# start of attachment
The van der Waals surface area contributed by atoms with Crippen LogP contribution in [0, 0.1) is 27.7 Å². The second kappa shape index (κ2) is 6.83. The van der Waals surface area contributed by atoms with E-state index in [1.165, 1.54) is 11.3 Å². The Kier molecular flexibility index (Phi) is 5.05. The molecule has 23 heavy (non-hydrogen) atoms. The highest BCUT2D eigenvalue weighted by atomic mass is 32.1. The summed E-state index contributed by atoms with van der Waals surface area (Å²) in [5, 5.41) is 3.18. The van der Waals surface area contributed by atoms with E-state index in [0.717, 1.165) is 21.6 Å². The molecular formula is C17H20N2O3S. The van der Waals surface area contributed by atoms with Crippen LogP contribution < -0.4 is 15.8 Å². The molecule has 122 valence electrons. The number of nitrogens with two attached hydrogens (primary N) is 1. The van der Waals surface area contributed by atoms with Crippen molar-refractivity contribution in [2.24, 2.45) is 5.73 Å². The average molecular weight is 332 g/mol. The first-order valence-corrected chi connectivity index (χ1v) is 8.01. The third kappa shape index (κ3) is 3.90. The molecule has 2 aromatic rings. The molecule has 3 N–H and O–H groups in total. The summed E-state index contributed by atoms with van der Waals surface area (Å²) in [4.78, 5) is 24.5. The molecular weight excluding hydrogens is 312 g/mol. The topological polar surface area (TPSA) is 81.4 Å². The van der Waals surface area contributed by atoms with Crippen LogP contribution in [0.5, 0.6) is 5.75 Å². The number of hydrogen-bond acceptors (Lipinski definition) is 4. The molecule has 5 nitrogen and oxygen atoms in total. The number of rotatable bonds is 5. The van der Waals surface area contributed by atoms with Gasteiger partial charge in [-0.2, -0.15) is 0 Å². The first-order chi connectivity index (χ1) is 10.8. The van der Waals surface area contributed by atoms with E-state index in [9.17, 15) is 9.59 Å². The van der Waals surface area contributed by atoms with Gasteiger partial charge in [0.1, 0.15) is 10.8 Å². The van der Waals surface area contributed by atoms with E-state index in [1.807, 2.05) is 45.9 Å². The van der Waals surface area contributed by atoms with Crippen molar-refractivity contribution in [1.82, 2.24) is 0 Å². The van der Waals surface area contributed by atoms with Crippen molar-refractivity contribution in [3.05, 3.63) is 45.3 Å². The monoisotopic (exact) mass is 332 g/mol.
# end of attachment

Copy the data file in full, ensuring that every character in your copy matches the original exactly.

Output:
The van der Waals surface area contributed by atoms with Crippen LogP contribution in [0, 0.1) is 27.7 Å². The second kappa shape index (κ2) is 6.83. The van der Waals surface area contributed by atoms with E-state index in [1.165, 1.54) is 11.3 Å². The Kier molecular flexibility index (Phi) is 5.05. The molecule has 23 heavy (non-hydrogen) atoms. The highest BCUT2D eigenvalue weighted by atomic mass is 32.1. The summed E-state index contributed by atoms with van der Waals surface area (Å²) in [5, 5.41) is 3.18. The van der Waals surface area contributed by atoms with E-state index in [0.717, 1.165) is 21.6 Å². The molecular formula is C17H20N2O3S. The van der Waals surface area contributed by atoms with Crippen LogP contribution < -0.4 is 15.8 Å². The molecule has 122 valence electrons. The number of nitrogens with two attached hydrogens (primary N) is 1. The van der Waals surface area contributed by atoms with Crippen molar-refractivity contribution in [2.24, 2.45) is 5.73 Å². The average molecular weight is 332 g/mol. The first-order valence-corrected chi connectivity index (χ1v) is 8.01. The third kappa shape index (κ3) is 3.90. The molecule has 2 aromatic rings. The molecule has 3 N–H and O–H groups in total. The summed E-state index contributed by atoms with van der Waals surface area (Å²) in [4.78, 5) is 24.5. The molecular weight excluding hydrogens is 312 g/mol. The topological polar surface area (TPSA) is 81.4 Å². The van der Waals surface area contributed by atoms with Crippen LogP contribution in [0.5, 0.6) is 5.75 Å². The number of hydrogen-bond acceptors (Lipinski definition) is 4. The molecule has 5 nitrogen and oxygen atoms in total. The number of rotatable bonds is 5. The van der Waals surface area contributed by atoms with Gasteiger partial charge in [-0.2, -0.15) is 0 Å². The first-order chi connectivity index (χ1) is 10.8. The van der Waals surface area contributed by atoms with E-state index in [9.17, 15) is 9.59 Å². The van der Waals surface area contributed by atoms with Gasteiger partial charge in [0.1, 0.15) is 10.8 Å². The van der Waals surface area contributed by atoms with E-state index in [1.807, 2.05) is 45.9 Å². The van der Waals surface area contributed by atoms with Crippen molar-refractivity contribution in [1.82, 2.24) is 0 Å². The van der Waals surface area contributed by atoms with Crippen molar-refractivity contribution in [3.05, 3.63) is 45.3 Å². The monoisotopic (exact) mass is 332 g/mol.